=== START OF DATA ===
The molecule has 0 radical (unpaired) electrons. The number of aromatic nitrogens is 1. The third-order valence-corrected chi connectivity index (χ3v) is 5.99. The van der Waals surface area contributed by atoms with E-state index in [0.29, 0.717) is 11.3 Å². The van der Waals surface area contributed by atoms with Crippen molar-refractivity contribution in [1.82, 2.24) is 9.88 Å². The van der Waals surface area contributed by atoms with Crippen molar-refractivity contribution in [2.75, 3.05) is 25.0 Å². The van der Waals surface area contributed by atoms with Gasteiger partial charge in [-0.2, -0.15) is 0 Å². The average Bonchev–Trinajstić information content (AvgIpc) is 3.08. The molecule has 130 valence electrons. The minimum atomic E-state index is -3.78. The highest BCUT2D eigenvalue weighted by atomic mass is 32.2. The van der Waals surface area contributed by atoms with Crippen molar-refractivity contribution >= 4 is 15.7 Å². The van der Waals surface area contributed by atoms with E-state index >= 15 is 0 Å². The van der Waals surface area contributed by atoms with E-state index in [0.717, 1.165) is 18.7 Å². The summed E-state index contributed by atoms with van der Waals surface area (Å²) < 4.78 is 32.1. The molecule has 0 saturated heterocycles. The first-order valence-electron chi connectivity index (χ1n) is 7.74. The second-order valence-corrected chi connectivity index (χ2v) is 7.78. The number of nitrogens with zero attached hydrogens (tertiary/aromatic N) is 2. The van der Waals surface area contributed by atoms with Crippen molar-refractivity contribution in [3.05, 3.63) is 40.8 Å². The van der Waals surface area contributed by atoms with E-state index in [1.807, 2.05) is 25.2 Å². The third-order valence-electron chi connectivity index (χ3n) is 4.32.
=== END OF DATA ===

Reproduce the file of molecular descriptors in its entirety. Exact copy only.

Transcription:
The molecule has 0 radical (unpaired) electrons. The number of aromatic nitrogens is 1. The third-order valence-corrected chi connectivity index (χ3v) is 5.99. The van der Waals surface area contributed by atoms with E-state index in [0.29, 0.717) is 11.3 Å². The van der Waals surface area contributed by atoms with Crippen molar-refractivity contribution in [1.82, 2.24) is 9.88 Å². The van der Waals surface area contributed by atoms with Crippen molar-refractivity contribution in [2.75, 3.05) is 25.0 Å². The van der Waals surface area contributed by atoms with Gasteiger partial charge in [-0.2, -0.15) is 0 Å². The average Bonchev–Trinajstić information content (AvgIpc) is 3.08. The molecule has 130 valence electrons. The minimum atomic E-state index is -3.78. The highest BCUT2D eigenvalue weighted by atomic mass is 32.2. The van der Waals surface area contributed by atoms with Crippen molar-refractivity contribution >= 4 is 15.7 Å². The van der Waals surface area contributed by atoms with E-state index >= 15 is 0 Å². The van der Waals surface area contributed by atoms with E-state index in [0.717, 1.165) is 18.7 Å². The summed E-state index contributed by atoms with van der Waals surface area (Å²) < 4.78 is 32.1. The molecule has 0 saturated heterocycles. The first-order valence-electron chi connectivity index (χ1n) is 7.74. The second-order valence-corrected chi connectivity index (χ2v) is 7.78. The number of nitrogens with zero attached hydrogens (tertiary/aromatic N) is 2. The van der Waals surface area contributed by atoms with Crippen molar-refractivity contribution in [3.05, 3.63) is 40.8 Å². The van der Waals surface area contributed by atoms with E-state index in [1.807, 2.05) is 25.2 Å². The third-order valence-electron chi connectivity index (χ3n) is 4.32.